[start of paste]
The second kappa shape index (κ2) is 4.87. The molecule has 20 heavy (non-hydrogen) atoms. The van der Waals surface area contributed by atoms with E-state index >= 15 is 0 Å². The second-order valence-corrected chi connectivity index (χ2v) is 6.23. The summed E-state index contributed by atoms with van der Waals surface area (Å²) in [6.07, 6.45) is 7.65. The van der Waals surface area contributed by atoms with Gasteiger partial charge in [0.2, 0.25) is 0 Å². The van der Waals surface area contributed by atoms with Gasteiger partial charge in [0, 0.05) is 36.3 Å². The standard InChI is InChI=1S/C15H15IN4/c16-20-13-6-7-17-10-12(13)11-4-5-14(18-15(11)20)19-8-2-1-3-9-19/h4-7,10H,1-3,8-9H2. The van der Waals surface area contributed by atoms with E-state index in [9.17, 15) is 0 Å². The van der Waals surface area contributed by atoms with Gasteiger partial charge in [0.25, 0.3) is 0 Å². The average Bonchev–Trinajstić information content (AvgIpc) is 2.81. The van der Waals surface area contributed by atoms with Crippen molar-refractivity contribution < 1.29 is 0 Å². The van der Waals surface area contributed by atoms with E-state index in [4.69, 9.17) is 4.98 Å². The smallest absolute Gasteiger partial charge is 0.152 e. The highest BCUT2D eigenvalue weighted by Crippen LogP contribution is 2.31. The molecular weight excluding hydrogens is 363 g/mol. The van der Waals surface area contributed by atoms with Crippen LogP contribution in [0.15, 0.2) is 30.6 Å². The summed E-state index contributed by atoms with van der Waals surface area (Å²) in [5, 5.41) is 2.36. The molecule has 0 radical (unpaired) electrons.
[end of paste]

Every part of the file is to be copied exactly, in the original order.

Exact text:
The second kappa shape index (κ2) is 4.87. The molecule has 20 heavy (non-hydrogen) atoms. The van der Waals surface area contributed by atoms with E-state index >= 15 is 0 Å². The second-order valence-corrected chi connectivity index (χ2v) is 6.23. The summed E-state index contributed by atoms with van der Waals surface area (Å²) in [6.07, 6.45) is 7.65. The van der Waals surface area contributed by atoms with Gasteiger partial charge in [0.2, 0.25) is 0 Å². The van der Waals surface area contributed by atoms with Gasteiger partial charge in [0, 0.05) is 36.3 Å². The standard InChI is InChI=1S/C15H15IN4/c16-20-13-6-7-17-10-12(13)11-4-5-14(18-15(11)20)19-8-2-1-3-9-19/h4-7,10H,1-3,8-9H2. The van der Waals surface area contributed by atoms with E-state index in [9.17, 15) is 0 Å². The van der Waals surface area contributed by atoms with Gasteiger partial charge in [0.25, 0.3) is 0 Å². The average Bonchev–Trinajstić information content (AvgIpc) is 2.81. The van der Waals surface area contributed by atoms with Crippen molar-refractivity contribution < 1.29 is 0 Å². The van der Waals surface area contributed by atoms with E-state index in [4.69, 9.17) is 4.98 Å². The smallest absolute Gasteiger partial charge is 0.152 e. The highest BCUT2D eigenvalue weighted by Crippen LogP contribution is 2.31. The molecular weight excluding hydrogens is 363 g/mol. The van der Waals surface area contributed by atoms with Crippen LogP contribution in [0.15, 0.2) is 30.6 Å². The summed E-state index contributed by atoms with van der Waals surface area (Å²) in [5, 5.41) is 2.36. The molecule has 0 radical (unpaired) electrons.